Anthony Fauci, director of the National Institute of Allergy and Infectious Diseases, speaks during a teleconference hearing hosted by a Senate panel on the White House's response to the coronavirus, in Washington D.C., the United States, May 12, 2020. (Xinhua/Liu Jie)
Anthony Fauci, a top expert on infectious diseases in the United States, said on Tuesday that the nation has not had the ongoing coronavirus outbreak under "total control" yet.
"If you think we have it completely under control, no we don't," said Fauci, director of the National Institute of Allergy and Infectious Diseases, during a teleconference hearing hosted by a Senate panel on the White House's response to the coronavirus.
"If you look at the dynamics of the outbreak, we are seeing a diminution of hospitalizations and infections in some places -- such as in New York City, which has plateaued and is starting to come down -- but in other parts of the country, we are seeing spikes," Fauci noted.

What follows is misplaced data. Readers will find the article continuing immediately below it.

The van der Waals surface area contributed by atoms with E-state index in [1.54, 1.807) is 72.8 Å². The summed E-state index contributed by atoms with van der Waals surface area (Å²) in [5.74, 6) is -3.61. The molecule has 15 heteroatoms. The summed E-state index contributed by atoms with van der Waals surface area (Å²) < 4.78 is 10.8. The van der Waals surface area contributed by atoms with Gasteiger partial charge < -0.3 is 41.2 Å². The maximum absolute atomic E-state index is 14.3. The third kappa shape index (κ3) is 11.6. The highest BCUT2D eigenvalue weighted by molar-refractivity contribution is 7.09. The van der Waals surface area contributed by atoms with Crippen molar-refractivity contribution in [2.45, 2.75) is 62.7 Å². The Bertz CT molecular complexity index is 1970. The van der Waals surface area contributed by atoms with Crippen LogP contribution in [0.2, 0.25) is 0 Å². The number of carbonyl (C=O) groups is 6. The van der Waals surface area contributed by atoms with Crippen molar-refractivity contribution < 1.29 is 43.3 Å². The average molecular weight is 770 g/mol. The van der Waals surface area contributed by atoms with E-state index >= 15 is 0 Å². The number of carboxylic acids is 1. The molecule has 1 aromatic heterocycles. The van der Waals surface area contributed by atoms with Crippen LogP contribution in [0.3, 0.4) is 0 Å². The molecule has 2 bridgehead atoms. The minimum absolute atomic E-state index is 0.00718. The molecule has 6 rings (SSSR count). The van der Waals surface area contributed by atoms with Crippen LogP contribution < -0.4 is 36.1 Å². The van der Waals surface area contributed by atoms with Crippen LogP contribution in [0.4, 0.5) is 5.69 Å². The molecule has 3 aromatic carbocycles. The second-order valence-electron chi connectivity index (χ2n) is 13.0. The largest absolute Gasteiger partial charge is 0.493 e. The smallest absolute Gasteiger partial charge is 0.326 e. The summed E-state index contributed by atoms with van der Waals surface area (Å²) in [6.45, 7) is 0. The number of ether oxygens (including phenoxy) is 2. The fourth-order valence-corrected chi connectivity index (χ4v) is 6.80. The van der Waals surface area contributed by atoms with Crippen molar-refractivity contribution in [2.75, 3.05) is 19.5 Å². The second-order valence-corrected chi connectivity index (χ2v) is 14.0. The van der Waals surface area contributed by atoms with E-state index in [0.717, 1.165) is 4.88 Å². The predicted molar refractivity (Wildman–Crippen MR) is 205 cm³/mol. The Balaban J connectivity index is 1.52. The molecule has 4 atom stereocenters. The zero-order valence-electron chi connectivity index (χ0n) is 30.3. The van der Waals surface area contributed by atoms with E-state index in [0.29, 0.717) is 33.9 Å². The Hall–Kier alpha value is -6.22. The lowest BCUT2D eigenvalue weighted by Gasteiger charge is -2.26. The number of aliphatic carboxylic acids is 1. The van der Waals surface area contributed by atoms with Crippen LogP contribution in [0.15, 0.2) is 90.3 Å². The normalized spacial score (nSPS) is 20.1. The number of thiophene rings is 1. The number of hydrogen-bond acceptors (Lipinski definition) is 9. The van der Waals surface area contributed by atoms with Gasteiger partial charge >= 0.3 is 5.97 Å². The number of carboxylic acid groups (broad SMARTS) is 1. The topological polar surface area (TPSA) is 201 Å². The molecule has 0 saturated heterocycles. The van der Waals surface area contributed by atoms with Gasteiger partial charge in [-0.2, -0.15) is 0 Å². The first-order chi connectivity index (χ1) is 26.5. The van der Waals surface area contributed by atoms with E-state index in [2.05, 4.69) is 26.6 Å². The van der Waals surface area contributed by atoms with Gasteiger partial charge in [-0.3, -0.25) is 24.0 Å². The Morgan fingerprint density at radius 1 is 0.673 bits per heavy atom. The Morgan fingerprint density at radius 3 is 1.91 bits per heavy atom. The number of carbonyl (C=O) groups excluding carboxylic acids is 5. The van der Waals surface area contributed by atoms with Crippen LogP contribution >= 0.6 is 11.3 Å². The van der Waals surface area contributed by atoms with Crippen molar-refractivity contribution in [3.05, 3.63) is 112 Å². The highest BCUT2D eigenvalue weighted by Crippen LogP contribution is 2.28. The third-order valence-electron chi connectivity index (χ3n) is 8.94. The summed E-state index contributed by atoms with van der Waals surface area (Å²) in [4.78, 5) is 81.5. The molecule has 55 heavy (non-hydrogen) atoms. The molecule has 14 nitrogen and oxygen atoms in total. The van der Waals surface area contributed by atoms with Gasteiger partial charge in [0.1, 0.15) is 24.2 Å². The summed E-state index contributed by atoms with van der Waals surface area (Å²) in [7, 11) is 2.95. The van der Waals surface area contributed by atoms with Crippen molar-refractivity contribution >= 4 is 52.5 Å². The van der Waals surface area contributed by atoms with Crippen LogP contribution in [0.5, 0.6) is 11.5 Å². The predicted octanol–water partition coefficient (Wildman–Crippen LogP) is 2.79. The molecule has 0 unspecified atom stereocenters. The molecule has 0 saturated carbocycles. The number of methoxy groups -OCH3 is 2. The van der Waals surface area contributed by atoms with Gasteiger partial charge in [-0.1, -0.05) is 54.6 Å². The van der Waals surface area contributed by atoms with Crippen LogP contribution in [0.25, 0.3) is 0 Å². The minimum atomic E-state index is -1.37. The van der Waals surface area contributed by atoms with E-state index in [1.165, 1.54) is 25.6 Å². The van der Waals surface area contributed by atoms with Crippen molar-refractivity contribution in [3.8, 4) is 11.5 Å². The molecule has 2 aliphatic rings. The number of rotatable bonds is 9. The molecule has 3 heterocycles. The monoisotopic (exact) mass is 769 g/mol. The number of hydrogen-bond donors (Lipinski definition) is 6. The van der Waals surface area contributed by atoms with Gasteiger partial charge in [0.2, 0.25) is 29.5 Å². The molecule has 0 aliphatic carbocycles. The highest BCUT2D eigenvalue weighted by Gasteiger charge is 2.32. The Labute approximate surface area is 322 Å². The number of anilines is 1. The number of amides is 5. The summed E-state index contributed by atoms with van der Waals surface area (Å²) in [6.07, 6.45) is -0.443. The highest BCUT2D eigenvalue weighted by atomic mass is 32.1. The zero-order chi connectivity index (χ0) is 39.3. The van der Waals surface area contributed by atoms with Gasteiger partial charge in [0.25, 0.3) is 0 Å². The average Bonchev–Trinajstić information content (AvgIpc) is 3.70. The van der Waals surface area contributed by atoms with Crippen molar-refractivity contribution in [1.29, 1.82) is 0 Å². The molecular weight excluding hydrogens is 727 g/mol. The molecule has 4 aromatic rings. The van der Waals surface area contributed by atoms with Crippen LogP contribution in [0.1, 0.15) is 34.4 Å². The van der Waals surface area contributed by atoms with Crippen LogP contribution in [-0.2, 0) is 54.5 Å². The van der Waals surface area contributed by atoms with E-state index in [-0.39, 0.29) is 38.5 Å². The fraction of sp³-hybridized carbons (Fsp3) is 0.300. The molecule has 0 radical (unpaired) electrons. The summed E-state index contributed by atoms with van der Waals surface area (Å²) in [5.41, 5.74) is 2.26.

A key member of the White House coronavirus task force, Fauci said he thinks the nation is "going in the right direction, but the right direction does not mean we have, by any means, total control of this outbreak."
Fauci also warned that there could be more infections and deaths if there is not an "adequate" response by the United States in the fall.
"We run the risk of having a resurgence. I would hope by that point in time in the fall that we have more than enough to respond adequately, but if we don't, there will be problem," the expert added.
Robert Redfield, director of the U.S. Centers for Disease Control and Prevention, Brett Giroir, assistant secretary of the U.S. Department of Health and Human Services, and Stephen Hahn, commissioner of the U.S. Food and Drug Administration, also provided testimony during the hearing.
More than 1.3 million people have been infected with the coronavirus in the United States, with more than 81,000 deaths, according to a count by Johns Hopkins University.